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Successful family businesses capitalize on tradition, experience and innovation

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To achieve a new dynamic form of inheritance

Oι επιτυχημΕνεσ οικογενειακιχειρorσεις ιοιον παση επει ;ρλα κηννομλα

at the Global Family Business Summit in Vietri sul Mare, Amalfi, Italy, says that successful family businesses leverage tradition, experience and innovation to achieve a dynamic new form of legacy.

 < /strong>The Global Family Business report by KPMG Private Enterprise and the STEP Project Global Consortium states that some successful family businesses adopt a view of legacy that connects generations, creating dynamic legacies that uphold tradition while embracing innovation. The report, which was triggered by the Global Family Business Summit “The pathway to good: Sustaining family business legacy for wellbeing”, provides insights that suggest many family businesses are overcoming the 'legacy paradox' – the trade-off between being a source of identity and inspiration versus a liability if it is so entrenched in tradition that it stands in the way of innovation.

The report by KPMG Private Enterprise and the STEP Project Global Consortium brings together personal insights from the experiences of leading family business leaders combined with data on the impact of family legacy on their business performance collected from 2,683 family businesses in 80 countries, territories and territories . The survey data, which uses both qualitative and quantitative research, reveals that of the 45% who report strong legacy, the same group also report strong business performance and an even higher 53% report high sustainability – a strong combination for business and family success today and for generations to come and a reminder that legacy alone may be insufficient.

The annual report reinforces the importance of intergenerational entrepreneurship as a key driver of sustainable performance in family businesses, with inheritance alone not sufficient to guarantee long-term progress across generations. The report argues that heritage is a process, not an end result, with the source of heritage coming from many different factors. Legacies are often strengthened by intergenerational entrepreneurship among younger generations, which compels their predecessors to communicate openly about what matters to them and strengthen their entrepreneurial legacy and bridge what can sometimes seem like a generation gap.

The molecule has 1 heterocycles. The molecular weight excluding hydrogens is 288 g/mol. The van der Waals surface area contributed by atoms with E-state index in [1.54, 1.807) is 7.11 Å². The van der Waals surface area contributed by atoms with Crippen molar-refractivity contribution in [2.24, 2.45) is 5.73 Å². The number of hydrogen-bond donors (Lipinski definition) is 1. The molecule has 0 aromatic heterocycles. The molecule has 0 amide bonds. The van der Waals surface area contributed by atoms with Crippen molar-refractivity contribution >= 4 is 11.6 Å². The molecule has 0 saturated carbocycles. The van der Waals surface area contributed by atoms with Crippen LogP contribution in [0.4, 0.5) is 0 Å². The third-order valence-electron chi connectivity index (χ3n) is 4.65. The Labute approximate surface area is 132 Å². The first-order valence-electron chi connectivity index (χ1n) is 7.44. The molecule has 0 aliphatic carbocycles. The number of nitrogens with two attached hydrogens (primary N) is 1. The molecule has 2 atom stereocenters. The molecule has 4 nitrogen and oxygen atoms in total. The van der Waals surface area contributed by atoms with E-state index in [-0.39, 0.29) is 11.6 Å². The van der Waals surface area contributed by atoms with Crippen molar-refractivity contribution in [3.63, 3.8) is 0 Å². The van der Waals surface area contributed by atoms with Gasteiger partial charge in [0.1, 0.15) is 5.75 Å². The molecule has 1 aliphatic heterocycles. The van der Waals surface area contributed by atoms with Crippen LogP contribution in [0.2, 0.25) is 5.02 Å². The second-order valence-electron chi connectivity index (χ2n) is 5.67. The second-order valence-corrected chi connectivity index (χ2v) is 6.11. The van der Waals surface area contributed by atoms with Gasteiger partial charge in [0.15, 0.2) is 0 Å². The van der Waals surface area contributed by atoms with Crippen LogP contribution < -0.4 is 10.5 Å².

The report takes a closer look at the true nature of heritage in today's world and provides a future-focused perspective where tradition and innovation coexist and examines where change needs to be embraced for business to remain resilient, competitive and relevant. The report confirms that heritage may need to focus less on the past and be seen as a critical building block for the future due to its positive contribution to business performance and the sustainability of the environment, society, employees and suppliers.

Andrea Calabrò, STEP Project Global Consortium Academic Director, and Director, IPAG Chair for Sustainable Family Business & Entrepreneurship, IPAG Business School, said: “Not only does heritage connect generations and ensure the continuity and legacy of business success, it also shapes the long-term vision of the family business and guides its strategic choices. However, today's environment presents new challenges for family business leaders who find it necessary to learn how to combine traditional values ​​with modern business strategies to build a dynamic legacy with future generations in mind.”